Israel, 22:50 - The holiday atmosphere here was rudely interrupted with the Red Alert sirens chasing everyone to the bomb shelters. The Iron Dome missile defense system battery stationed near here thwarted the two missile attacks. We were taken by surprise for in recent weeks, things have been calm in the south of Israel. If anything, there's tension in the north with Russia now openly operating in Syria, helping Assad and his allies Iran and Hizbulla, a situation that could easily turn into a confrontation with Israel.
Right now, I'm reassuming my battle station - right here in the Brody succa. Moadim l'simcha - happy holiday!
Image above: Lazer's neighborhood in one of the Chassidic sections of Ashdod on the morning before Succoth
Rebbe Nachman of Breslev has some very special things to say about Succoth and its related mitzvoth, for on Succoth, a person merits Divine abundance of all kinds. For example, by way of the mitzvah of the Succah, a person merits a pure heart, which enables him to outpour his speech to Hashem, to the extent where he merits new utterings that are on a level of a spirit of holiness. Read more here, in Rebbe Nachman on Succoth, in this week's festive issue of Breslev Israel web magazine.
Rav Shalom Arush writes that since the "Clouds of Glory", the Divine Presence envelops a person's Succa, sitting in the Succa is most conducive for prayer, especially personal prayer. Read all about it in A House of Prayer.
No Succoth table is complete with a story for the family and guests. Here's a good one from Babylon (pre-Iraq) that took place some 150 years ago: Baghdad was suffering from a terrible drought. The Sultan told the Jews that if they didn't bring rain in three days, it would mean exile or death. Here's the story, about The Tomato Vendor of Baghdad.
Succoth is a manufacturer’s required exit from the comfort zone that teaches us to focus on the spiritual and eternal, and not on the material and finite. The Annual Telegram will explain.
This week, we learn the final Torah portion of the year, V'Zot Habracha. If a person borrows $100 from a friend, then he must repay him exactly $100, not a cent more or a cent less. In other words, a material favor such as a loan must be repaid in the exact amount to the person who did that favor for us. In contrast, a spiritual favor is different, for it cannot be estimated in monetary value; therefore, one can never know if he is returning the favor adequately. So what do you do? See the answer in Pass it On.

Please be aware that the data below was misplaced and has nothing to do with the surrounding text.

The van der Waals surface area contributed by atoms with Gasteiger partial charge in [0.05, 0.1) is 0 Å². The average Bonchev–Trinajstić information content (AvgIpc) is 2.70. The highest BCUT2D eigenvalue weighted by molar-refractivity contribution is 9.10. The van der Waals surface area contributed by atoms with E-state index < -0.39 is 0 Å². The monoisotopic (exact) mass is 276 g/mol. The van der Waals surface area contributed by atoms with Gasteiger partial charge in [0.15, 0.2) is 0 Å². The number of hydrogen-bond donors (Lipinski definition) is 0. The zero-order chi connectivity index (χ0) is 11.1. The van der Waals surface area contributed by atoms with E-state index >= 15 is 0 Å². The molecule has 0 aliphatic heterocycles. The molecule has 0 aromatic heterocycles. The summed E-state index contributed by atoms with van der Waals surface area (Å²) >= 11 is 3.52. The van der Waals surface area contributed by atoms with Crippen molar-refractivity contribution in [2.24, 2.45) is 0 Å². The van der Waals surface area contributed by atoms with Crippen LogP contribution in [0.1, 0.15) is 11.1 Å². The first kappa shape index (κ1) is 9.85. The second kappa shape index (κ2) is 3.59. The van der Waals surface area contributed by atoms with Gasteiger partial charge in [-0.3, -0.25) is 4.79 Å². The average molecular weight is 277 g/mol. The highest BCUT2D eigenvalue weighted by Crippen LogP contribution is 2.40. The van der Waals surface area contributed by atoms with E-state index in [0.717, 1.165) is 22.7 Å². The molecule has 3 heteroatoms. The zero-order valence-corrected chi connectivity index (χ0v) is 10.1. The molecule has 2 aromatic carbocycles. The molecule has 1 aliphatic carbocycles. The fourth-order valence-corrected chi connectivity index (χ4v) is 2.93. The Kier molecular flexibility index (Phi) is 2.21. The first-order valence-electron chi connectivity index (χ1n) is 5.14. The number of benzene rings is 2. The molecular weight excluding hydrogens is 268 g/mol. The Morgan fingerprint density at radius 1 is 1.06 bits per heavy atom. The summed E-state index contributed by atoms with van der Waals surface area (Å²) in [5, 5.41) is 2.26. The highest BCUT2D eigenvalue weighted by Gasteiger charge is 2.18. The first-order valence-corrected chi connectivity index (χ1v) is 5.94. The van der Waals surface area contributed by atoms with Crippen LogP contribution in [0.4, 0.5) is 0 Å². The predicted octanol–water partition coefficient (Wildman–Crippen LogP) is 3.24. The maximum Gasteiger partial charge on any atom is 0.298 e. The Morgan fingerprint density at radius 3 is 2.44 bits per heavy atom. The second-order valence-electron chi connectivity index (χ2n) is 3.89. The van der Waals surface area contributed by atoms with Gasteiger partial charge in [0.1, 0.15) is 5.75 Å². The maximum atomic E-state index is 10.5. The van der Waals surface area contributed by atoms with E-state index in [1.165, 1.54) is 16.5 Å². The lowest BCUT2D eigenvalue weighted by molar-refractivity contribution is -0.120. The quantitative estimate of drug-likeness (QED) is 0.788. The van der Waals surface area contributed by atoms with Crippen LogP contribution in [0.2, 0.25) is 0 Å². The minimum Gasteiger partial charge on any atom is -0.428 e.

Here's something special for your Shabbat table: in the clip below, Cantor Ushi Blumenberg and I are on the banks of the Bugg River in Breslev, Ukraine, where Rebbe Natan composed his famous Oz VeHadar niggun. Here's the story behind it and here's the niggun. Shabbat Shalom and a wonderful New Year!
Baruch Hashem, we're now preparing for Succoth, which starts this coming Sunday night, Sept. 27, 2015. Rebbe Nachman's yahrtzeit comes out on the 18th of Tishrei during Chol Hamoed. With this in mind, here is one of my favorite melodies from this past year, which I was humming the whole time I was by Rebbe Nachman's holy gravesite in Uman this past Rosh Hashana. It's called, "Rebbe, Rebbe".
A Breslever custom is to say a hitkashrut prayer before every mitvza, where we bind ourselves to all the true tzaddikim and particularly our own rebbe, Rebbe Nachman of Breslev, osb"m.
Yehudah Green turned the hitkashrut prayer into a beautifully stirring melody named "Rebbe, Rebbe." Here, Chassidic singer Duddy Knopfler with the Meshorerim Choir sing a moving rendition, which I'm sure you'll enjoy as much as I do. Below are the lyrics in Yiddish transliteration, in Yiddish and in English translation. Enjoy and have a wonderful New Year!
Rebbe, rebbe, mir villen zich mikasher zein Tzu dir
Hinneni mikkasher nafshi, ruchi venishmasi lenishmas adoni mori urabi
Im shaar hatzadikim veha'avos hakdoshim ve'im shaar hatzidkanios vehaimahos hakedoshos